16 Jan 2014
Health problems such as obesity, once more common in countries of the Global North, are increasingly rising in the South, and the development focus for health may need to shift as a result. (Photo: UNDP Fiji)
As I browsed my various feeds over the Christmas break, one theme that emerged was the rise of the “North in the South” on health, or what I call Cinderella Issues: things like traffic accidents, the illegal drug trade, smoking or alcohol that do huge (and growing) damage in developing countries, but are relegated to the margins of the development debate. If my New Year reading is anything to go by, that won’t last long.
ODI kicked off with Future Diets, an excellent report on obesity that shows the number of obese/overweight people in developing countries (904 million) has more than tripled since 1980 and has now overtaken the number of malnourished (842 million, according to the FAO).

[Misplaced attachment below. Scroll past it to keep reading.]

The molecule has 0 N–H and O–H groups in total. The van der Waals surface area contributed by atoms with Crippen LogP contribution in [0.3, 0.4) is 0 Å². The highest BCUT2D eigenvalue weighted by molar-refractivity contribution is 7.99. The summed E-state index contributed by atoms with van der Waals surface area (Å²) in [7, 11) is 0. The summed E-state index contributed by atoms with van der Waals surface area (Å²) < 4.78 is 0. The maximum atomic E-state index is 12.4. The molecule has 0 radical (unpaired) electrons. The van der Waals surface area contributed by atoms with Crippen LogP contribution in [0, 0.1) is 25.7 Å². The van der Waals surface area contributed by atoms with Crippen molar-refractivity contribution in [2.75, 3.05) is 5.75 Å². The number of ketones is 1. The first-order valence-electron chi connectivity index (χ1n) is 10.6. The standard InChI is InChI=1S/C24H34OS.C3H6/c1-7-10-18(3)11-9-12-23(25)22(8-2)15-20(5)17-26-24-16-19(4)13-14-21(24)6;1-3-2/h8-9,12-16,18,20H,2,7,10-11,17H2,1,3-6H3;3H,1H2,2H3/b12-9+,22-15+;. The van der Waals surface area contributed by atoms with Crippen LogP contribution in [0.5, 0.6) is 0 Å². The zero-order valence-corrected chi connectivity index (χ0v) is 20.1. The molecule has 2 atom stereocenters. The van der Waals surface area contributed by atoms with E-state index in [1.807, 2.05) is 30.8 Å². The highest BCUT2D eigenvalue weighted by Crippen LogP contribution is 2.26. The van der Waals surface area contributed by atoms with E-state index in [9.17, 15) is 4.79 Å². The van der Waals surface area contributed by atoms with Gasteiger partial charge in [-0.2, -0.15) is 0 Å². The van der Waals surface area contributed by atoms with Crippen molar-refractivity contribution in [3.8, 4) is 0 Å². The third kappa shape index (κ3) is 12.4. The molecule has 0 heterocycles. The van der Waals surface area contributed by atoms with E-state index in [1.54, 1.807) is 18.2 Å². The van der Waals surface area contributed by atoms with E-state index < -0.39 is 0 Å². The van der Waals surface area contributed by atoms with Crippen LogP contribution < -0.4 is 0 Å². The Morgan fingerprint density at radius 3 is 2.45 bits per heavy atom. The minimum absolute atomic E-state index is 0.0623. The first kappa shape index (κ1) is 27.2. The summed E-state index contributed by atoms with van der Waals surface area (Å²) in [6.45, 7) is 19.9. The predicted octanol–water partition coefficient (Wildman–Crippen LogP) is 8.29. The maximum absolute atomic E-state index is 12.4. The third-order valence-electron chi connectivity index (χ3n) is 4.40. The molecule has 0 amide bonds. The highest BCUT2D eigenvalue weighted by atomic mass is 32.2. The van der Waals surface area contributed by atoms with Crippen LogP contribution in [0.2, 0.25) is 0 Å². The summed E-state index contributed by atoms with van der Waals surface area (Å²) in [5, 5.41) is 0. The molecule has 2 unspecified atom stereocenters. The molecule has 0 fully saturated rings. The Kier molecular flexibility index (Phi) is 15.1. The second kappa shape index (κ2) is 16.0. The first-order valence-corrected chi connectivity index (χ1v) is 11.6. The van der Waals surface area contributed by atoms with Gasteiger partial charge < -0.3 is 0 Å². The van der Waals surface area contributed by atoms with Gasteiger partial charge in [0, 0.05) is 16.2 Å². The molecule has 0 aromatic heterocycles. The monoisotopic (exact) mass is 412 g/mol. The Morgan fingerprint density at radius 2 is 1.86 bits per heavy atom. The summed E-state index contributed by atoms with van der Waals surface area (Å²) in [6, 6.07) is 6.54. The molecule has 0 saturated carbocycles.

Other key messages include that diets are changing wherever incomes are rising in the developing world, with a marked shift from cereals and tubers to meat, fats, sugar and fruit and vegetables. While globalisation has led to a homogenisation in diets, their continued variation suggests that there is still scope for policies that can influence the food choices people make, particularly in the face of the serious health implications.
Meanwhile, the Economist ran a two-page report and editorial on “the new drugs war”: …